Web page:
Early Word Learning
Knowing when children learn different types of words, as well as how and why they learn these words, would provide us with a better grasp of the fundamental building blocks of language learning. This research project uses the Intermodal Preferential Looking (IPL) method to better understand the learning process of early words (nouns vs. verbs) in different linguistic environments by young children between 12 and 36 months old. By comparing early word preferences in English and Mandarin Chinese that vary in structural features, the common and language-specific processes involved in vocabulary development can be identified. This project is partially funded by the Petro-Canada Young Innovator Award.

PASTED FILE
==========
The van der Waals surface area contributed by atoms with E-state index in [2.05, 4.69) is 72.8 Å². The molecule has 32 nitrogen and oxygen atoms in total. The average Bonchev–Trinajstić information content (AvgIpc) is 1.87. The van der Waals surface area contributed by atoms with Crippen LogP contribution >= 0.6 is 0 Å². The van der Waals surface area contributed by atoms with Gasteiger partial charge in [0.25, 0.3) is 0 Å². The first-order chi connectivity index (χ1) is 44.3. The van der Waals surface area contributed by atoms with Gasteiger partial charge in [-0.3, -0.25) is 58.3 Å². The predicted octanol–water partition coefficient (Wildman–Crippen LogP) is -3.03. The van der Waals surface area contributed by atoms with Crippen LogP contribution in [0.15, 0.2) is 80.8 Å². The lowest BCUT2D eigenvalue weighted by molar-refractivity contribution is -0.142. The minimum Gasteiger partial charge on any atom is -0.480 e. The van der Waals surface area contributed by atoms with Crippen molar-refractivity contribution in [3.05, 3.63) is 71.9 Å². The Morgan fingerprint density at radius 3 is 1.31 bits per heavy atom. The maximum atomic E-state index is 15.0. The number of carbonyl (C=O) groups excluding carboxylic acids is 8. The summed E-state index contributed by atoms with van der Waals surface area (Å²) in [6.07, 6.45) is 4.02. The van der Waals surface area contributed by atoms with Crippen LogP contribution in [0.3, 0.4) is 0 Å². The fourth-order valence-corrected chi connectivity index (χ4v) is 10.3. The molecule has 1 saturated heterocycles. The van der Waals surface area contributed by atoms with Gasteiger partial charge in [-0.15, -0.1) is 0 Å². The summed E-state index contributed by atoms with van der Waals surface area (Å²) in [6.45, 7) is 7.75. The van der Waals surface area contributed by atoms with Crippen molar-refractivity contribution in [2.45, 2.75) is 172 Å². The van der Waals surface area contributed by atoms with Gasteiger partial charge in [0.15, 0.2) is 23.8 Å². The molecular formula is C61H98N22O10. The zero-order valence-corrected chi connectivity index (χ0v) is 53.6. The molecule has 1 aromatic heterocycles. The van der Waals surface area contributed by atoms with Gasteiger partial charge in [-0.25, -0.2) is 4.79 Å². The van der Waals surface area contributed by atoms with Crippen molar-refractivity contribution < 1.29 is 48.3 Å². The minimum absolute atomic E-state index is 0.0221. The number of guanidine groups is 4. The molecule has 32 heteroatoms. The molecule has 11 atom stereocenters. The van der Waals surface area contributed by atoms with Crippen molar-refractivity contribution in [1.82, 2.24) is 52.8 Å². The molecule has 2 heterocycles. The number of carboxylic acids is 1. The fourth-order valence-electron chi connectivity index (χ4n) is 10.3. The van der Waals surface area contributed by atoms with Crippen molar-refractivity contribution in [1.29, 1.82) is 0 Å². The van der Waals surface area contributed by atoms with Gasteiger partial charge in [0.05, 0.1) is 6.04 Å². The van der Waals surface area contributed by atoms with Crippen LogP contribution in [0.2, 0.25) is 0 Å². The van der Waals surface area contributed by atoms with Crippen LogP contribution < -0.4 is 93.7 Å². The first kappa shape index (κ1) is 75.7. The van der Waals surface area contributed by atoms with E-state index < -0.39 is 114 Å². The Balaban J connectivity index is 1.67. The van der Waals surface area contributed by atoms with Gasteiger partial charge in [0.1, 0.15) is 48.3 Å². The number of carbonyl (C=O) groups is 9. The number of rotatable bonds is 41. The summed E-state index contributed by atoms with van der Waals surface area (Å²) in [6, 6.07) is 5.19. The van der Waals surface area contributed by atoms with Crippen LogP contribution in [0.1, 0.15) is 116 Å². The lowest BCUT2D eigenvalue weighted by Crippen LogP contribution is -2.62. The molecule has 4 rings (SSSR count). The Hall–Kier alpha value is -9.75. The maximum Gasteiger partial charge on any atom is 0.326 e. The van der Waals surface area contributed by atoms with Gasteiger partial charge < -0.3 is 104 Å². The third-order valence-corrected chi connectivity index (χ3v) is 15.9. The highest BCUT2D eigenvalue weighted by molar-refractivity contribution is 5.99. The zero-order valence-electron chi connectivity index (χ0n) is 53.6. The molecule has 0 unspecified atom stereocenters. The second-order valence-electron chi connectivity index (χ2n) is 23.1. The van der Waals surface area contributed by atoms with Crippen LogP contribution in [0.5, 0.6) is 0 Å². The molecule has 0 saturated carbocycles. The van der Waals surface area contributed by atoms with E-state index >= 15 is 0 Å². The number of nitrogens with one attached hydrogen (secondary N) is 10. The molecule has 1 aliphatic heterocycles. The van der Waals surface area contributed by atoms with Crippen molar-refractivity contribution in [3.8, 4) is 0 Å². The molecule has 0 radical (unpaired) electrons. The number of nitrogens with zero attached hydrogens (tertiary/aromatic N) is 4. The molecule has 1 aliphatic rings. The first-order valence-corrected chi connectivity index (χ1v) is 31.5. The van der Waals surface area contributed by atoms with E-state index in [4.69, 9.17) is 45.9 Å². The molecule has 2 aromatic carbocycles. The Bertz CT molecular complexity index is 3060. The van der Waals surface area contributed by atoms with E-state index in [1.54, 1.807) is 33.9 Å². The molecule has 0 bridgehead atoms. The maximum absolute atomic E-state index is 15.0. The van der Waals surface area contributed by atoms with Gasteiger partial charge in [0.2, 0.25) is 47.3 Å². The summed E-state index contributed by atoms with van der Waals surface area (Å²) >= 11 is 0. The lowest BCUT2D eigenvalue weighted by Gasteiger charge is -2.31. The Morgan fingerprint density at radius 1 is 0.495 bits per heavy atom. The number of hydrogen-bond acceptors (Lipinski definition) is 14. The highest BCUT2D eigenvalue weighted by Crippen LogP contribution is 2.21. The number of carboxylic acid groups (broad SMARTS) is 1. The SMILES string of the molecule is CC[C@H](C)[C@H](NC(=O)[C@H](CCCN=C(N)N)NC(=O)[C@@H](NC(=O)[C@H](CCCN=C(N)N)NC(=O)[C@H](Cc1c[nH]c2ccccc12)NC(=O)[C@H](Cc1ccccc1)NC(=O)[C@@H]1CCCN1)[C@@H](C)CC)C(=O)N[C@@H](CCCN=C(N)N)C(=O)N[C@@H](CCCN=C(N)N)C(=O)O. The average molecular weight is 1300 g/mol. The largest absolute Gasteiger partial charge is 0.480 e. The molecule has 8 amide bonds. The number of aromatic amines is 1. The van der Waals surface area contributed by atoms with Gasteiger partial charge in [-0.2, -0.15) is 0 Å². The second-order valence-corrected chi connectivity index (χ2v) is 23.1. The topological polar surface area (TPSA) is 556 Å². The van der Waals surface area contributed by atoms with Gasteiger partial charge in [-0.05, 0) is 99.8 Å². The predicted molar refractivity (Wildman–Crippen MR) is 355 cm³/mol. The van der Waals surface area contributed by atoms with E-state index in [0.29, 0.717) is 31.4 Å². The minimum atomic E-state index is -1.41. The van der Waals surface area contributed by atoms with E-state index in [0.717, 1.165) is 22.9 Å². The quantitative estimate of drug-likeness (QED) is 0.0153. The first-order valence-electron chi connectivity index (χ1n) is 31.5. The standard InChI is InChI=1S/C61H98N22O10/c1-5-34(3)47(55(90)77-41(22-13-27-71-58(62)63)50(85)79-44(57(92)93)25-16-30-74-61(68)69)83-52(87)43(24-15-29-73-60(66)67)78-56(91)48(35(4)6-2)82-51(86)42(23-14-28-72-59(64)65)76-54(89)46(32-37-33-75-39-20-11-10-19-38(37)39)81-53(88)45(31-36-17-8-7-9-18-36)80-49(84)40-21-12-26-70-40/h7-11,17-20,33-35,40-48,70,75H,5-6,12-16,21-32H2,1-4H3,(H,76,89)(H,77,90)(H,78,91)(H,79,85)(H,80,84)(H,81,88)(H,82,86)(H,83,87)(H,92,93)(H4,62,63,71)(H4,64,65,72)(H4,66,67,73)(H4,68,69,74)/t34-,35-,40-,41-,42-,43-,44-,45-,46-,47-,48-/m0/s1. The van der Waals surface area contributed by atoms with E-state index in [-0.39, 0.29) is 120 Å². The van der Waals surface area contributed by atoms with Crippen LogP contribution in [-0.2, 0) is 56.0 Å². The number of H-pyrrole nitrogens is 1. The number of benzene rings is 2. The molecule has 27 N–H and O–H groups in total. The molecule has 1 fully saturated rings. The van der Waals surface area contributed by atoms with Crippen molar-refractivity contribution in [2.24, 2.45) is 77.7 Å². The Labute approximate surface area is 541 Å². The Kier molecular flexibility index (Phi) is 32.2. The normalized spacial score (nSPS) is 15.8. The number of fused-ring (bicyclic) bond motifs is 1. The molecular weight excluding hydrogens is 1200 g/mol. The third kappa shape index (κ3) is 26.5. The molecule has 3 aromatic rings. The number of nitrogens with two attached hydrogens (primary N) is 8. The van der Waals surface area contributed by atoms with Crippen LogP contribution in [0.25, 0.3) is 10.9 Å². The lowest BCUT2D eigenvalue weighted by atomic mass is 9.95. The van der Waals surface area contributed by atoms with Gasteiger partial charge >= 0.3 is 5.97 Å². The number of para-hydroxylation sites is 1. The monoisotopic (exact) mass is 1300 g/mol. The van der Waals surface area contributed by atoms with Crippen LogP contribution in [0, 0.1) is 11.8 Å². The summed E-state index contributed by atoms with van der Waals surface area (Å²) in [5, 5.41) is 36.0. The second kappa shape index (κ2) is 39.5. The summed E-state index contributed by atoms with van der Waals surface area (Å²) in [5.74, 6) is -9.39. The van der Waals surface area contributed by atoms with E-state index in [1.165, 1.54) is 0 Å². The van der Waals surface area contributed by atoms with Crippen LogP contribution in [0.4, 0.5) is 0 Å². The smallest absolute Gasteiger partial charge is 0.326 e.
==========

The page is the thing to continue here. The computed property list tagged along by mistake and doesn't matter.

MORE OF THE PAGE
The nature of early bilingual vocabulary
According to the noun bias hypothesis, nouns are conceptually easier to learn than verbs because objects are concrete and distinguishable in the world (e.g., Gentner, 1982). Evidence for this hypothesis has been mixed. This study examines the early vocabulary composition of two Cantonese-English bilingual children. If noun bias is universal, the noun-verb asymmetry should be exhibited in the early vocabulary of both languages for these children. Transcripts of the bilingual Cantonese-English children as well as monolingual English and Cantonese speakers aged 12-19 months, came from CHILDES. Common nouns, proper nouns and verbs were analyzed.
|Jul 11/07||Laurier professor wins Petro-Canada Young Innovator Award||News|